Brain Injury or Trauma.
- Less than 5% of children with ADHD have evidence of brain damage through head trauma, brain infection or birth related brain injury.
- Common environmental factors such as poverty, family lifestyle, pollution or diet account for 30% of cases.
- Toxins – alcohol and drug abuse, poor nutrition and toxin ingestion during pregnancy.
- Chaotic and disorganised home conditions can trigger symptoms in children who are genetically susceptible to the condition.
- Poor Diet is another potential cause
Around 70% of children with ADHD also have symptoms of Oppositional Defiant Disorder, Conduct Disorder, Dyslexia, Asperger’s Syndrome and Tourette’s Syndrome.
Strategies / Treatments.
- Position in class where they are least likely to be distracted (sit away from known distractions)
- Try to keep noise level low and prevent distractions.
- Create a structured, predictable environment (e.g. consistent seating arrangements, rules, expectations and logical consequences)
- Provide structure, start the day with a mentor led planning session
- Have the same subject occur at the same time each day
- Try to have student assigned a specific desk in each classroom. If possible student should remain in same location
- Develop organisational skills
- Give clear, precise instructions starting with child’s name and ensuring eye contact. Repeat, using ‘broken record’ technique if necessary.
- Keep tasks varied – Repeat rules if necessary
- Use short sentences and establish eye contact
- Break up tasks into attainable steps – so they can see an obtainable end to their work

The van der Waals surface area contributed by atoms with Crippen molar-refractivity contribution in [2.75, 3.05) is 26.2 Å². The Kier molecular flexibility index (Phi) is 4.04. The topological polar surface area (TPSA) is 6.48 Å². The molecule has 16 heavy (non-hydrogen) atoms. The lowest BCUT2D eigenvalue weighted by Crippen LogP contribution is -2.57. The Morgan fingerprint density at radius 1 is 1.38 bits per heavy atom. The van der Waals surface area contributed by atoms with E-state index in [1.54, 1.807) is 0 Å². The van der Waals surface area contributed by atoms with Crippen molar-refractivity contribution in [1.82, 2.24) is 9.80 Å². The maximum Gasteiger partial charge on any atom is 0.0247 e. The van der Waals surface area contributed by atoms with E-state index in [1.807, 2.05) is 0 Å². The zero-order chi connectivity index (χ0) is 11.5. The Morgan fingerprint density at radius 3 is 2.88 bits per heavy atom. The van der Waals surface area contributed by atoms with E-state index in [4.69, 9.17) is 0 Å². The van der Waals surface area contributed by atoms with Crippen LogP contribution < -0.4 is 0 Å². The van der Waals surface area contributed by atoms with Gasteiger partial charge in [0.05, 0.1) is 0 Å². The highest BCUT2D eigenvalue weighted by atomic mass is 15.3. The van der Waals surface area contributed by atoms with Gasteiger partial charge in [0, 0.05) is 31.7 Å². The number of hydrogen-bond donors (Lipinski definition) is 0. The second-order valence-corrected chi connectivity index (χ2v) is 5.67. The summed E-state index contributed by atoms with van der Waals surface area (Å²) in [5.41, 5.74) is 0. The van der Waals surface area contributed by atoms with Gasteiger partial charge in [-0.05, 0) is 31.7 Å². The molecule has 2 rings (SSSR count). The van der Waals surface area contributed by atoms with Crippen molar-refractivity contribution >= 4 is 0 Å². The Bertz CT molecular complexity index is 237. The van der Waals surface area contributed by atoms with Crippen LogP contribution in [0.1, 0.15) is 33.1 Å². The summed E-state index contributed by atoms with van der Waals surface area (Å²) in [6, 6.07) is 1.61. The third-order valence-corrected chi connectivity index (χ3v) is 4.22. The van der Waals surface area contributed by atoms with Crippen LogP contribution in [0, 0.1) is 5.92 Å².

- Make behaviour expectations clear
- If a student misreads a situation, help them to understand what happened and give them strategies to use in the future. In relation to impulsivity, get children to write down thoughts and ideas and get teacher to discuss them later.
- Behaviour systems need to reflect positive and negative performance.
Rewards / Sanctions.
- Children with ADHD need to be rewarded and disciplined immediately.
- Make boundaries of acceptable and unacceptable behaviour clear, and reward / sanction as required
- Use whole class rewards to ensure peer support
- Avoid public criticism but praise positive behaviour
- Do not become confrontational – children with ADHD best respond to calmness.
- Develop study skills – typing, use of lap top and calculators
- Use dramatherapy and creative arts
- Create an appropriate support team – including healthcare professional, family and friend, educational professional and members of the community
- Provide specialist reinforcement in reading / writing / spelling and speaking – Mentoring / Coaching / Counselling can be helpful
- Consider Nurture Groups – this can help with self-esteem, relationships, interactions, academic expectations, and talking about issues such as lying and stealing
- Provide frequent one-to-one feedback and personal contact
- Avoid trying to single out child with ADHD and giving them too much attention – they will not want to look needy.
Information taken from; A Revised Guide to Syndromes and Conditions
© Vizard & Vizard 2014